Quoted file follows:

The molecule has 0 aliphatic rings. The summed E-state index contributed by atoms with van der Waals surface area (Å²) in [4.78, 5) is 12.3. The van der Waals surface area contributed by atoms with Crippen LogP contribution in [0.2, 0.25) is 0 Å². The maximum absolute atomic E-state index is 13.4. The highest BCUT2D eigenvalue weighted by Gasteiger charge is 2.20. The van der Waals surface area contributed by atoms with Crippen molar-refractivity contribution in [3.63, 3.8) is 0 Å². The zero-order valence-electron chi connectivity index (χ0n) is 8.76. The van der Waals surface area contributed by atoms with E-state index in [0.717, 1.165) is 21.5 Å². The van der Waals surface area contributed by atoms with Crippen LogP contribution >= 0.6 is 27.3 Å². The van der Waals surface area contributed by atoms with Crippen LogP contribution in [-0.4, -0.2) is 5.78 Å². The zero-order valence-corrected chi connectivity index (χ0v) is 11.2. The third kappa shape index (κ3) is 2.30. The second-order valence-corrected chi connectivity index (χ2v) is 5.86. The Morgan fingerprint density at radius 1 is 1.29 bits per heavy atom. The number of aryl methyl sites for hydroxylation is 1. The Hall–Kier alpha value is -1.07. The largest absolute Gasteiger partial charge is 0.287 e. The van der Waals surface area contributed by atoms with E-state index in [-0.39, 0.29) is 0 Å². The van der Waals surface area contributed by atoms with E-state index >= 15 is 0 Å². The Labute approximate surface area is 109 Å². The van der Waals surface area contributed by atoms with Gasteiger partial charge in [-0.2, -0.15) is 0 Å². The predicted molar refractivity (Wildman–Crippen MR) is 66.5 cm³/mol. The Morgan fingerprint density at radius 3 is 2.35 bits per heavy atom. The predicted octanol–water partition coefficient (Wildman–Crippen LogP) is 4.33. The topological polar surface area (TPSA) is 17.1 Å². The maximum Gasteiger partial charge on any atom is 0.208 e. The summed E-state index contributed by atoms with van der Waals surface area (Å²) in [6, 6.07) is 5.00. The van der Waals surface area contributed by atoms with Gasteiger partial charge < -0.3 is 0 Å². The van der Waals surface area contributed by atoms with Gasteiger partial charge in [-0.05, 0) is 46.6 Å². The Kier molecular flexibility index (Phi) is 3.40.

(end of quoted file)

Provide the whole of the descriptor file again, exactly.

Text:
The molecule has 0 aliphatic rings. The summed E-state index contributed by atoms with van der Waals surface area (Å²) in [4.78, 5) is 12.3. The van der Waals surface area contributed by atoms with Crippen LogP contribution in [0.2, 0.25) is 0 Å². The maximum absolute atomic E-state index is 13.4. The highest BCUT2D eigenvalue weighted by Gasteiger charge is 2.20. The van der Waals surface area contributed by atoms with Crippen molar-refractivity contribution in [3.63, 3.8) is 0 Å². The zero-order valence-electron chi connectivity index (χ0n) is 8.76. The van der Waals surface area contributed by atoms with E-state index in [0.717, 1.165) is 21.5 Å². The van der Waals surface area contributed by atoms with Crippen LogP contribution >= 0.6 is 27.3 Å². The van der Waals surface area contributed by atoms with Crippen LogP contribution in [-0.4, -0.2) is 5.78 Å². The zero-order valence-corrected chi connectivity index (χ0v) is 11.2. The third kappa shape index (κ3) is 2.30. The second-order valence-corrected chi connectivity index (χ2v) is 5.86. The Morgan fingerprint density at radius 1 is 1.29 bits per heavy atom. The number of aryl methyl sites for hydroxylation is 1. The Hall–Kier alpha value is -1.07. The largest absolute Gasteiger partial charge is 0.287 e. The van der Waals surface area contributed by atoms with E-state index in [-0.39, 0.29) is 0 Å². The van der Waals surface area contributed by atoms with E-state index >= 15 is 0 Å². The Labute approximate surface area is 109 Å². The van der Waals surface area contributed by atoms with Gasteiger partial charge in [-0.2, -0.15) is 0 Å². The predicted molar refractivity (Wildman–Crippen MR) is 66.5 cm³/mol. The Morgan fingerprint density at radius 3 is 2.35 bits per heavy atom. The predicted octanol–water partition coefficient (Wildman–Crippen LogP) is 4.33. The topological polar surface area (TPSA) is 17.1 Å². The maximum Gasteiger partial charge on any atom is 0.208 e. The summed E-state index contributed by atoms with van der Waals surface area (Å²) in [6, 6.07) is 5.00. The van der Waals surface area contributed by atoms with Gasteiger partial charge < -0.3 is 0 Å². The van der Waals surface area contributed by atoms with Gasteiger partial charge in [-0.05, 0) is 46.6 Å². The Kier molecular flexibility index (Phi) is 3.40.